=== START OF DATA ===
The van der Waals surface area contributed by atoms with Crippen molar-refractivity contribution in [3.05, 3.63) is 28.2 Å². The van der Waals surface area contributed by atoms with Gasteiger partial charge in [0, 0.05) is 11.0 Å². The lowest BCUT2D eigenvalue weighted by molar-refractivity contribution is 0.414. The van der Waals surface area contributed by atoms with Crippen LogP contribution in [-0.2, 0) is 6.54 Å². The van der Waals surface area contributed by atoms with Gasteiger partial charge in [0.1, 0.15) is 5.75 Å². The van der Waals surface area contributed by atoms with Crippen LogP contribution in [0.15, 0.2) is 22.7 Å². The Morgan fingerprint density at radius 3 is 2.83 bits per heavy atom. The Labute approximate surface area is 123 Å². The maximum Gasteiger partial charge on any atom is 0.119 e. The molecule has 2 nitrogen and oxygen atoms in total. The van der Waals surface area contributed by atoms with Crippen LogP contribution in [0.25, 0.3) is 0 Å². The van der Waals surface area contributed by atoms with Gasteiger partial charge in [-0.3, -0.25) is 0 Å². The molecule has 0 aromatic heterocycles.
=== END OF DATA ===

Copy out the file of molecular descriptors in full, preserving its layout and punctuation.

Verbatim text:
The van der Waals surface area contributed by atoms with Crippen molar-refractivity contribution in [3.05, 3.63) is 28.2 Å². The van der Waals surface area contributed by atoms with Gasteiger partial charge in [0, 0.05) is 11.0 Å². The lowest BCUT2D eigenvalue weighted by molar-refractivity contribution is 0.414. The van der Waals surface area contributed by atoms with Crippen LogP contribution in [-0.2, 0) is 6.54 Å². The van der Waals surface area contributed by atoms with Gasteiger partial charge in [0.1, 0.15) is 5.75 Å². The van der Waals surface area contributed by atoms with Crippen LogP contribution in [0.15, 0.2) is 22.7 Å². The Morgan fingerprint density at radius 3 is 2.83 bits per heavy atom. The Labute approximate surface area is 123 Å². The maximum Gasteiger partial charge on any atom is 0.119 e. The molecule has 2 nitrogen and oxygen atoms in total. The van der Waals surface area contributed by atoms with Crippen LogP contribution in [0.25, 0.3) is 0 Å². The van der Waals surface area contributed by atoms with Gasteiger partial charge in [-0.3, -0.25) is 0 Å². The molecule has 0 aromatic heterocycles.